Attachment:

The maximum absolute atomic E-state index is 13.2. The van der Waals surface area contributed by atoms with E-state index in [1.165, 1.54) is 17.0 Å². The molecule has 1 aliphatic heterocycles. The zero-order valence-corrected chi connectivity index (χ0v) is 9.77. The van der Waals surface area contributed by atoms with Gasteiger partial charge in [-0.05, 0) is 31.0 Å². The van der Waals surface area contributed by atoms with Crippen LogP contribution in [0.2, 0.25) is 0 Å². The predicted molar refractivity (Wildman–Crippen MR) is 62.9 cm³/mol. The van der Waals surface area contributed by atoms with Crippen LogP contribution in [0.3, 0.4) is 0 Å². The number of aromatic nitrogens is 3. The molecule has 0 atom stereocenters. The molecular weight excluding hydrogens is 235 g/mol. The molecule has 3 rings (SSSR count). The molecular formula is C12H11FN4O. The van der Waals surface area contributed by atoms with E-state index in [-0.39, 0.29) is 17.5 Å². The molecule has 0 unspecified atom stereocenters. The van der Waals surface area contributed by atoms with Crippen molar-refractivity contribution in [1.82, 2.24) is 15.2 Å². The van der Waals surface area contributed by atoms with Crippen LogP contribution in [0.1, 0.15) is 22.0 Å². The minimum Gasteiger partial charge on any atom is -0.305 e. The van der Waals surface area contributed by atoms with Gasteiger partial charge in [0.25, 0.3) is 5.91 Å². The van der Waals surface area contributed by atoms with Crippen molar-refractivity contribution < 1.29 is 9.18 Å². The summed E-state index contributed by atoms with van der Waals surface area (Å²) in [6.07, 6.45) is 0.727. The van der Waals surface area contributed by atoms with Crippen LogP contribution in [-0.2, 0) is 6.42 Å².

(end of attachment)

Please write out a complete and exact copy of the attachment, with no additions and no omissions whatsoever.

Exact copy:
The maximum absolute atomic E-state index is 13.2. The van der Waals surface area contributed by atoms with E-state index in [1.165, 1.54) is 17.0 Å². The molecule has 1 aliphatic heterocycles. The zero-order valence-corrected chi connectivity index (χ0v) is 9.77. The van der Waals surface area contributed by atoms with Gasteiger partial charge in [-0.05, 0) is 31.0 Å². The van der Waals surface area contributed by atoms with Crippen LogP contribution in [0.2, 0.25) is 0 Å². The predicted molar refractivity (Wildman–Crippen MR) is 62.9 cm³/mol. The van der Waals surface area contributed by atoms with Crippen LogP contribution in [0.3, 0.4) is 0 Å². The number of aromatic nitrogens is 3. The molecule has 0 atom stereocenters. The molecular weight excluding hydrogens is 235 g/mol. The molecule has 3 rings (SSSR count). The molecular formula is C12H11FN4O. The van der Waals surface area contributed by atoms with E-state index in [-0.39, 0.29) is 17.5 Å². The molecule has 0 unspecified atom stereocenters. The van der Waals surface area contributed by atoms with Crippen molar-refractivity contribution in [1.82, 2.24) is 15.2 Å². The van der Waals surface area contributed by atoms with Crippen LogP contribution in [0.1, 0.15) is 22.0 Å². The minimum Gasteiger partial charge on any atom is -0.305 e. The van der Waals surface area contributed by atoms with Gasteiger partial charge in [0.25, 0.3) is 5.91 Å². The van der Waals surface area contributed by atoms with Crippen molar-refractivity contribution < 1.29 is 9.18 Å². The summed E-state index contributed by atoms with van der Waals surface area (Å²) in [6.07, 6.45) is 0.727. The van der Waals surface area contributed by atoms with Crippen LogP contribution in [-0.2, 0) is 6.42 Å².